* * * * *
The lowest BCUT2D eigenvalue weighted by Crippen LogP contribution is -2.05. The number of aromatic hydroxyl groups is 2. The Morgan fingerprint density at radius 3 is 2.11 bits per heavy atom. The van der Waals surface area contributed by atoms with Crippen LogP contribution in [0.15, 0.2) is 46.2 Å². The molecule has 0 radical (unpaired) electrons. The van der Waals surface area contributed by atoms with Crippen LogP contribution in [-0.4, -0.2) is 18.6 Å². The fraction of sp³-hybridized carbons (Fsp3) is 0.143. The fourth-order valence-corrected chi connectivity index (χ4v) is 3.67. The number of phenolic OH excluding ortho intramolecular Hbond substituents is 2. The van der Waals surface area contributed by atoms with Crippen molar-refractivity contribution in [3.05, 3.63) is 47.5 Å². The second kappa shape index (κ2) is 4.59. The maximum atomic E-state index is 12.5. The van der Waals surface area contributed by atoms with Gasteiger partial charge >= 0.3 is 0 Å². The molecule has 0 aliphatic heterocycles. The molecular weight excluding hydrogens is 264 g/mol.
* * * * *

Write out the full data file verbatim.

The lowest BCUT2D eigenvalue weighted by Crippen LogP contribution is -2.05. The number of aromatic hydroxyl groups is 2. The Morgan fingerprint density at radius 3 is 2.11 bits per heavy atom. The van der Waals surface area contributed by atoms with Crippen LogP contribution in [0.15, 0.2) is 46.2 Å². The molecule has 0 radical (unpaired) electrons. The van der Waals surface area contributed by atoms with Crippen LogP contribution in [-0.4, -0.2) is 18.6 Å². The fraction of sp³-hybridized carbons (Fsp3) is 0.143. The fourth-order valence-corrected chi connectivity index (χ4v) is 3.67. The number of phenolic OH excluding ortho intramolecular Hbond substituents is 2. The van der Waals surface area contributed by atoms with Crippen molar-refractivity contribution in [3.05, 3.63) is 47.5 Å². The second kappa shape index (κ2) is 4.59. The maximum atomic E-state index is 12.5. The van der Waals surface area contributed by atoms with Gasteiger partial charge >= 0.3 is 0 Å². The molecule has 0 aliphatic heterocycles. The molecular weight excluding hydrogens is 264 g/mol.